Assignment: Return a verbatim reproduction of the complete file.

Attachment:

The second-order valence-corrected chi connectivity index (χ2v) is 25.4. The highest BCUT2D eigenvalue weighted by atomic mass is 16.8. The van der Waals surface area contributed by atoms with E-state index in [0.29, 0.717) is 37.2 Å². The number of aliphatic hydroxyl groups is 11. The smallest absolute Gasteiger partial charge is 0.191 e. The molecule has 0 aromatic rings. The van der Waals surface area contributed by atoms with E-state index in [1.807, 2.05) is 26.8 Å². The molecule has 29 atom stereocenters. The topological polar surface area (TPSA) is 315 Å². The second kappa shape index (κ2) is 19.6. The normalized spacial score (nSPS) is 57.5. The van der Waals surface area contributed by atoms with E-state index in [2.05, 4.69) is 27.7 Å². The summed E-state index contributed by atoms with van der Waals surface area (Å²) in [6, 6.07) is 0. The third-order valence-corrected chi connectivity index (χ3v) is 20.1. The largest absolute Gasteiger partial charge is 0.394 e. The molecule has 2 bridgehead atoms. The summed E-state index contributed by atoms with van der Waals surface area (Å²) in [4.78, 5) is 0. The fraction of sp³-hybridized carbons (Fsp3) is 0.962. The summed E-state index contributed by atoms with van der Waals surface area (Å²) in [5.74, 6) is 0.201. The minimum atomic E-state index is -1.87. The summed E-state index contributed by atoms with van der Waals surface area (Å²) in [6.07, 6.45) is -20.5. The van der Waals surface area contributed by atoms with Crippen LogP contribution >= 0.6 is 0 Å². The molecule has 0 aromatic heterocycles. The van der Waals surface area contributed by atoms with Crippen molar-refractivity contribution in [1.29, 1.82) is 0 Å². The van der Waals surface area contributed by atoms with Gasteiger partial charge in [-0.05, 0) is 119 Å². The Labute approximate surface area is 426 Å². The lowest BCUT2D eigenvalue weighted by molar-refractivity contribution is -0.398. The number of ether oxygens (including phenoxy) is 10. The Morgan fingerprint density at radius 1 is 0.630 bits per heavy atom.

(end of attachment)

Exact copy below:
The second-order valence-corrected chi connectivity index (χ2v) is 25.4. The highest BCUT2D eigenvalue weighted by atomic mass is 16.8. The van der Waals surface area contributed by atoms with E-state index in [0.29, 0.717) is 37.2 Å². The number of aliphatic hydroxyl groups is 11. The smallest absolute Gasteiger partial charge is 0.191 e. The molecule has 0 aromatic rings. The van der Waals surface area contributed by atoms with E-state index in [1.807, 2.05) is 26.8 Å². The molecule has 29 atom stereocenters. The topological polar surface area (TPSA) is 315 Å². The second kappa shape index (κ2) is 19.6. The normalized spacial score (nSPS) is 57.5. The van der Waals surface area contributed by atoms with E-state index in [2.05, 4.69) is 27.7 Å². The summed E-state index contributed by atoms with van der Waals surface area (Å²) in [6, 6.07) is 0. The third-order valence-corrected chi connectivity index (χ3v) is 20.1. The largest absolute Gasteiger partial charge is 0.394 e. The molecule has 2 bridgehead atoms. The summed E-state index contributed by atoms with van der Waals surface area (Å²) in [4.78, 5) is 0. The fraction of sp³-hybridized carbons (Fsp3) is 0.962. The summed E-state index contributed by atoms with van der Waals surface area (Å²) in [5.74, 6) is 0.201. The minimum atomic E-state index is -1.87. The summed E-state index contributed by atoms with van der Waals surface area (Å²) in [6.07, 6.45) is -20.5. The van der Waals surface area contributed by atoms with Crippen LogP contribution >= 0.6 is 0 Å². The molecule has 0 aromatic heterocycles. The van der Waals surface area contributed by atoms with Crippen molar-refractivity contribution in [1.29, 1.82) is 0 Å². The van der Waals surface area contributed by atoms with Gasteiger partial charge in [-0.05, 0) is 119 Å². The Labute approximate surface area is 426 Å². The lowest BCUT2D eigenvalue weighted by molar-refractivity contribution is -0.398. The number of ether oxygens (including phenoxy) is 10. The Morgan fingerprint density at radius 1 is 0.630 bits per heavy atom.